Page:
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I'm not including The Four Seasons because although they also recorded as The Wonder Who?, they weren't a one-off, having contemporaneously released four singles over three years. Similarly, although The Pretty Things also released music as The Electric Banana, it wasn't a one-off, as they did so across two decades.

Although Thin Lizzy formed in 1969, they were hardly overnight successes. In fact, their 1970 single, "The Farmer" b/w "I Need You" sold just 283 copies. In order to make some extra Irish pounds, they recorded an album of Deep Purple covers as Funky Junction for German businessman Leo Muller. It wasn't exactly a one-off though because the vocals were provided by Elmer Fudd's Benny White and not Thin Lizzy's Phil Lynott

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Album Picks: Porcelain Raft, Howler, Common

Posted by Billy Gil, January 24, 2012 12:01pm | Post a Comment
Hey y'all! Here are my album picks for January:

Porcelain RaftPorcelain Raft – Strange Weekend

 
Porcelain Raft, aka Italian-born Mauro Remiddi, makes the kind of wide-eyed romantic pop that borrows from various genres — lo-fi, soul, indie pop and shoegaze — but ends up in its own emotional territory due to Remiddi’s bedroom-recording aesthetics. “Drifting In and Out” appropriately sees its swooning electronics and new wave guitars come in and out of focus in what feels like falling asleep with the radio on. Strange Weekend works because its filled with tiny surprises, like the way Remiddi suddenly gets all glam in “Shapeless & Gone,” like an electro-twee Marc Bolan, or the psych-hop beats that pull back the marvelously affecting “Unless You Speak From Your Heart” from preciousness. It’s not the first time at the rodeo for Remiddi, a 37-year-old veteran of indie pop, previously in the band Sunny Day Sets Fire; perhaps that’s why he gets nearly everything right on his first solo full-length record.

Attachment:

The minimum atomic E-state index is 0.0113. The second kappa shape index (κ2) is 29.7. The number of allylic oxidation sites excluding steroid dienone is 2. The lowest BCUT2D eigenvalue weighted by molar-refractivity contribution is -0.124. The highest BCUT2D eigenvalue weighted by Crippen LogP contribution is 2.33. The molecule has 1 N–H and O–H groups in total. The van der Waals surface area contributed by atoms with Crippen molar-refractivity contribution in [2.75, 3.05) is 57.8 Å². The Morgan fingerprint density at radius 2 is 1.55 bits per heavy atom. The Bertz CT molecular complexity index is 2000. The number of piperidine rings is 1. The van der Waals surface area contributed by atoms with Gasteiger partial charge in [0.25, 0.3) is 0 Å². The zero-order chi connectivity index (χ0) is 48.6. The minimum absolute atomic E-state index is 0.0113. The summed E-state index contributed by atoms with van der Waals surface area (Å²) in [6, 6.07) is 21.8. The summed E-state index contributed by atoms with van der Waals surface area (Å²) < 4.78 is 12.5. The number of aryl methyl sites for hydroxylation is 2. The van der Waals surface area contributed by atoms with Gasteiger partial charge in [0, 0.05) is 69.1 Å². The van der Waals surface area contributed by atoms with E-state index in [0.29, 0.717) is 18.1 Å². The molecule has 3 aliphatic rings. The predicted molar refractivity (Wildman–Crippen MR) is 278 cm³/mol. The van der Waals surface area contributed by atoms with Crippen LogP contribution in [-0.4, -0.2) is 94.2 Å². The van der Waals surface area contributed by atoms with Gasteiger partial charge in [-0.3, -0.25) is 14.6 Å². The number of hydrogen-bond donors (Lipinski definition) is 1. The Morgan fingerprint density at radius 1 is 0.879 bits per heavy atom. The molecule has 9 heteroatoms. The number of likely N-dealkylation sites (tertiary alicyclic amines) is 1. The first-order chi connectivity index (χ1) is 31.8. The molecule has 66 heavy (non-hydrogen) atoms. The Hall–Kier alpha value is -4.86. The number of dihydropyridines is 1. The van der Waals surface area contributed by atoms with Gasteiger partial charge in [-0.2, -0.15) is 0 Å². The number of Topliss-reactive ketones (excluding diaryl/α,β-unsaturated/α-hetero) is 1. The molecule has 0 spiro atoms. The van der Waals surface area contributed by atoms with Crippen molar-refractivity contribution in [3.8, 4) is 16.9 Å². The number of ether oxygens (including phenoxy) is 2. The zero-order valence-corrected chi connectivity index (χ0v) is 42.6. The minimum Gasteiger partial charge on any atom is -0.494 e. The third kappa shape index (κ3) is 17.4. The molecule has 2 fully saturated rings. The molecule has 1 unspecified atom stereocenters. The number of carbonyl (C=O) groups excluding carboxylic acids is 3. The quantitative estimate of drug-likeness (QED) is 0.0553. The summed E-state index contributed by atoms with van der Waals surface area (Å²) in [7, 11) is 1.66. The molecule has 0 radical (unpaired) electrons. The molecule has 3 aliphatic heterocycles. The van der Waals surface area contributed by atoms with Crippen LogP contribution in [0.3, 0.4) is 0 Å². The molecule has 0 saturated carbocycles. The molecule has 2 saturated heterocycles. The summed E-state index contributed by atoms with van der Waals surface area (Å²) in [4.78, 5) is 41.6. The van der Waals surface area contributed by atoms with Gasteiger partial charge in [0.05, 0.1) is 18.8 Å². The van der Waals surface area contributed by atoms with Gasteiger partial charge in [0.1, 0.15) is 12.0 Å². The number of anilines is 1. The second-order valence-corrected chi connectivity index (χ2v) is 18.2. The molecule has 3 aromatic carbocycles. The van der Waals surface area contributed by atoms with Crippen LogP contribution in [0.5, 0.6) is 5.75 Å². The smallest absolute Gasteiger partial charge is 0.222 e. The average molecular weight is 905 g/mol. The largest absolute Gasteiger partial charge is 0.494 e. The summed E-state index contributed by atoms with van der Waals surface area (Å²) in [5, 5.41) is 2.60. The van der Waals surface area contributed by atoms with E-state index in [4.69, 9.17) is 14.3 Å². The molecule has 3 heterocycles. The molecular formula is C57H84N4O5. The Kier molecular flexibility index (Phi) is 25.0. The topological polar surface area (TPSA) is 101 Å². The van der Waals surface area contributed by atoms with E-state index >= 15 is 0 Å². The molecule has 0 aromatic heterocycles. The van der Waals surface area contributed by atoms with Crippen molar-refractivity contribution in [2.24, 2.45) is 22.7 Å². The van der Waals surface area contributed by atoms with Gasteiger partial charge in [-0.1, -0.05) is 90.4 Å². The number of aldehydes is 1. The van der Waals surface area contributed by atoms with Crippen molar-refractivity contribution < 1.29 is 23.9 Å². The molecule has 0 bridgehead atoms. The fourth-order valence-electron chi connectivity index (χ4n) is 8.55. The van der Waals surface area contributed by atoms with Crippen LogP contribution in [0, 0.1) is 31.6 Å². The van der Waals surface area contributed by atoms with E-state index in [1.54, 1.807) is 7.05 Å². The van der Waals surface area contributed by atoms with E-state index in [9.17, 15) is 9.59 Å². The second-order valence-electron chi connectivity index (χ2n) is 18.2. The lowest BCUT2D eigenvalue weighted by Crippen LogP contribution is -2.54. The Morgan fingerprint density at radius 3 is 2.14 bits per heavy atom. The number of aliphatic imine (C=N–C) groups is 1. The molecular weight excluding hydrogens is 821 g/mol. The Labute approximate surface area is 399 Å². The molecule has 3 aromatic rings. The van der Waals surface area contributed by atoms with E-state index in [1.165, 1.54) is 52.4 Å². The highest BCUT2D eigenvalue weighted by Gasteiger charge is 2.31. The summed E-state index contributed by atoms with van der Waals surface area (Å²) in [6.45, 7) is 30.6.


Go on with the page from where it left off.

HowlerHowler – America Give Up


What a pleasure Howler’s debut, America Give Up, is. Already this early into 2012, we have the year’s most irresistible album, 10 songs from a band weaned on the likes of The Jesus & Mary Chain and Guided By Voices. Much like their forebears in The Strokes (how’s that for making us all feel old), Howler has a way of distilling somewhat obvious and oversaturated influences into three-minute gems that get pretty much everything right. — dig the swaying romanticism of “Too Much Blood,” or the surf-gaze of “America,” or the snarky indie rock of “Back of Your Neck” (featuring the too-good lyrics “you think we’re Bonnie and Clyde, but both of them fuckin’ died”). If you can stop playing this on repeat, you’re stronger than we are.